Afghanistan’s forgotten second war
Battling intransigent male chauvinism that deprives women of even the most basic rights is the less highlighted second war that is neither being fought nor won
By Patricia Leidl | Published by Asian Conversations Magazine
One brilliantly clear day in November 2009 I had the privilege of sitting down and interviewing a young Afghan woman by the name of Hossai Setarah. Small, intense and very brave, she had just returned from Spin Boldak, a dusty border town huddled against the Durand line that nominally divides the Pashto speaking population of Afghanistan from their cousins living in the Federally Administered Tribal Areas (FATA) of Pakistan. A hotbed of insurgency, extremism and violence, Waziristan is among the worst regions in the world to be born a female.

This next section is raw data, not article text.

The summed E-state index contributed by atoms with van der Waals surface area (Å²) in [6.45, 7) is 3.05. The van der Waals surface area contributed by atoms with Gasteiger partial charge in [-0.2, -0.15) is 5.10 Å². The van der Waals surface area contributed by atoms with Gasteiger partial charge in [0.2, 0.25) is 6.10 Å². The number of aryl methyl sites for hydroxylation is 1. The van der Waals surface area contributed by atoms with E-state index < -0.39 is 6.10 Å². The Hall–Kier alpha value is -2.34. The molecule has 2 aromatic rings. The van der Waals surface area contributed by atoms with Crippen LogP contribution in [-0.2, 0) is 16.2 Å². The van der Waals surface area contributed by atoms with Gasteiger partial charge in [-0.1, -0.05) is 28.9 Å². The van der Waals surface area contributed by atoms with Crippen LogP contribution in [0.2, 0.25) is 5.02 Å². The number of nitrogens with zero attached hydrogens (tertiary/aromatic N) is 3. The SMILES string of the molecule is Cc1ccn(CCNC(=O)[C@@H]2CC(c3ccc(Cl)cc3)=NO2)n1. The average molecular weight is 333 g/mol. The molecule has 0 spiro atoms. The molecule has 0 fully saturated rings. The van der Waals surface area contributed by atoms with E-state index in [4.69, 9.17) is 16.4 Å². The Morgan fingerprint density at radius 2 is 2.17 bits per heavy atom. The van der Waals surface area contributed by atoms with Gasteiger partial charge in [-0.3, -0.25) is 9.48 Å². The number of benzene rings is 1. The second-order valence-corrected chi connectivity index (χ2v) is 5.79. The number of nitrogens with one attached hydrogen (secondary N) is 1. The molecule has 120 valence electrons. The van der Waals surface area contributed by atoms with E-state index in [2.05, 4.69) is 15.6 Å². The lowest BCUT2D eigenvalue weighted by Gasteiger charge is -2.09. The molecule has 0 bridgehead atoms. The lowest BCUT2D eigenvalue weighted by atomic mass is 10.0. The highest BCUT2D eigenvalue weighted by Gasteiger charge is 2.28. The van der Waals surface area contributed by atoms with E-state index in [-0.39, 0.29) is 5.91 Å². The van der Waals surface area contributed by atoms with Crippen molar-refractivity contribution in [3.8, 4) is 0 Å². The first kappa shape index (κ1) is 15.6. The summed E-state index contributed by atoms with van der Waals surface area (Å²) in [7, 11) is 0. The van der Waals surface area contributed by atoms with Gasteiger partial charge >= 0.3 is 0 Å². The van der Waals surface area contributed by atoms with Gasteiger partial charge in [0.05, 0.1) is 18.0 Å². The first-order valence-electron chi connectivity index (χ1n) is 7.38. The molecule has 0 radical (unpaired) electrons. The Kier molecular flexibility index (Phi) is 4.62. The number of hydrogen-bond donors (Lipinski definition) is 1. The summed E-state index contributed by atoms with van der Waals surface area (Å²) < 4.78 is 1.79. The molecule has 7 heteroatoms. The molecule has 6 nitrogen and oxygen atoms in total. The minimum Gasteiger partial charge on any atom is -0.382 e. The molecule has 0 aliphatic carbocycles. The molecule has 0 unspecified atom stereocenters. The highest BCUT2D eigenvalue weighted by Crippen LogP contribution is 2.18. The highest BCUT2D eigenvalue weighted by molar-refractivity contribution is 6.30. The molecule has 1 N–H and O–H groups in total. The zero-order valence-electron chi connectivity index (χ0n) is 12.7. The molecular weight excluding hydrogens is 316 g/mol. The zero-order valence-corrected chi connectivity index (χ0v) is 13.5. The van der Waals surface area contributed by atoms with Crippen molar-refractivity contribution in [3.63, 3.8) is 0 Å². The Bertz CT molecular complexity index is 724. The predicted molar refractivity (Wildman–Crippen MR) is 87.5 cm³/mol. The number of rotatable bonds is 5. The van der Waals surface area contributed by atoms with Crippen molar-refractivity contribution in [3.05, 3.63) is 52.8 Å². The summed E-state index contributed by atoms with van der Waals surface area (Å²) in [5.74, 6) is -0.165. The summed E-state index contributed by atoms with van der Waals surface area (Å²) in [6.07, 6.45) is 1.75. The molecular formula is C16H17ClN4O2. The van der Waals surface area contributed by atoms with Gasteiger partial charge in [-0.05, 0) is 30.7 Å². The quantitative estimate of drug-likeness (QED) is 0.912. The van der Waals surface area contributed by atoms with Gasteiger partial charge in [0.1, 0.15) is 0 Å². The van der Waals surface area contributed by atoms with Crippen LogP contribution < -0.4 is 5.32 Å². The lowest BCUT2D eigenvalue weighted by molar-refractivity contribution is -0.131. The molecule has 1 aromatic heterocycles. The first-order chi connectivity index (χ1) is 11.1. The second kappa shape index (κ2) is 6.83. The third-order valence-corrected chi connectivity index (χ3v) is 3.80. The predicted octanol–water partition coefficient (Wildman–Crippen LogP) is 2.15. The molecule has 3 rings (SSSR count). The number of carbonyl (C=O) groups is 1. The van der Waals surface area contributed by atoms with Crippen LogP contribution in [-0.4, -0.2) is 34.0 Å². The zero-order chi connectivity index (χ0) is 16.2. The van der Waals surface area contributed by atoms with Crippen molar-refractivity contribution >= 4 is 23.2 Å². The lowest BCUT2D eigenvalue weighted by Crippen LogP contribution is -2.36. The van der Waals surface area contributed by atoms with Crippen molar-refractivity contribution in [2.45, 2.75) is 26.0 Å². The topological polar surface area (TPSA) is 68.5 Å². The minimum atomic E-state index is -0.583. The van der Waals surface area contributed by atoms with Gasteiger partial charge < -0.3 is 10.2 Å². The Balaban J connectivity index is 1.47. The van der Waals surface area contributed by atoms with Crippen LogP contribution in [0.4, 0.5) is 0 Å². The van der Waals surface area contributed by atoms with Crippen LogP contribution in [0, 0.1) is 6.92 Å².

Every time Hossai made the long trip from Kandahar city by bus she feared not only for her own life, but the lives of the 200 women who she was teaching to read, write and calculate simple sums. If their fathers, sons, brothers or any other male kin discovered that their daughters, mothers or sisters were learning how to read and write they would kill them.